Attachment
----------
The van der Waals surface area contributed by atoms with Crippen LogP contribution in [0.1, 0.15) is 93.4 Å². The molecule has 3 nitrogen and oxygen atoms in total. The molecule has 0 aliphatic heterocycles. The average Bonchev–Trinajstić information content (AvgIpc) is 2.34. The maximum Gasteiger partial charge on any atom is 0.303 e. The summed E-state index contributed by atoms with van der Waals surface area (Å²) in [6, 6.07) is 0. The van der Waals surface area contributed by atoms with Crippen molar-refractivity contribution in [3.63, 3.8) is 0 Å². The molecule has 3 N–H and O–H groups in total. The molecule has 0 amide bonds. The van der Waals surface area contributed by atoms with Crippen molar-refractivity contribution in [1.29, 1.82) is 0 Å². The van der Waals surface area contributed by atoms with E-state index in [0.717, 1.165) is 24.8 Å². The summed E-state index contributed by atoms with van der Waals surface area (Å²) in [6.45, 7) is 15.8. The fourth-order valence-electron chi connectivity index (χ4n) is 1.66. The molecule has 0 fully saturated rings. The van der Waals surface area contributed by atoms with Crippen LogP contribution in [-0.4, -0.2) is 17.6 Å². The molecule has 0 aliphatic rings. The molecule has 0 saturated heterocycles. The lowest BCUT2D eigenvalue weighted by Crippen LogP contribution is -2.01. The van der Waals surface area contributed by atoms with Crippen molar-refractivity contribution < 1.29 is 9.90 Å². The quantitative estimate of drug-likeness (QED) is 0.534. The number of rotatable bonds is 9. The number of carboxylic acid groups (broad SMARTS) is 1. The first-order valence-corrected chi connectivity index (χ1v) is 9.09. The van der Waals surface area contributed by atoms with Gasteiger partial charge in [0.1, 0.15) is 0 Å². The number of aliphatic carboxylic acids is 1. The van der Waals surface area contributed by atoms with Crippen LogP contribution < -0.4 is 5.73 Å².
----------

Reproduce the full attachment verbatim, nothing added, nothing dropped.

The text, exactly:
The van der Waals surface area contributed by atoms with Crippen LogP contribution in [0.1, 0.15) is 93.4 Å². The molecule has 3 nitrogen and oxygen atoms in total. The molecule has 0 aliphatic heterocycles. The average Bonchev–Trinajstić information content (AvgIpc) is 2.34. The maximum Gasteiger partial charge on any atom is 0.303 e. The summed E-state index contributed by atoms with van der Waals surface area (Å²) in [6, 6.07) is 0. The van der Waals surface area contributed by atoms with Crippen molar-refractivity contribution in [3.63, 3.8) is 0 Å². The molecule has 3 N–H and O–H groups in total. The molecule has 0 amide bonds. The van der Waals surface area contributed by atoms with Crippen molar-refractivity contribution in [1.29, 1.82) is 0 Å². The van der Waals surface area contributed by atoms with E-state index in [0.717, 1.165) is 24.8 Å². The summed E-state index contributed by atoms with van der Waals surface area (Å²) in [6.45, 7) is 15.8. The fourth-order valence-electron chi connectivity index (χ4n) is 1.66. The molecule has 0 fully saturated rings. The van der Waals surface area contributed by atoms with Crippen LogP contribution in [-0.4, -0.2) is 17.6 Å². The molecule has 0 aliphatic rings. The molecule has 0 saturated heterocycles. The lowest BCUT2D eigenvalue weighted by Crippen LogP contribution is -2.01. The van der Waals surface area contributed by atoms with Crippen molar-refractivity contribution < 1.29 is 9.90 Å². The quantitative estimate of drug-likeness (QED) is 0.534. The number of rotatable bonds is 9. The number of carboxylic acid groups (broad SMARTS) is 1. The first-order valence-corrected chi connectivity index (χ1v) is 9.09. The van der Waals surface area contributed by atoms with Gasteiger partial charge in [0.1, 0.15) is 0 Å². The number of aliphatic carboxylic acids is 1. The van der Waals surface area contributed by atoms with Crippen LogP contribution < -0.4 is 5.73 Å².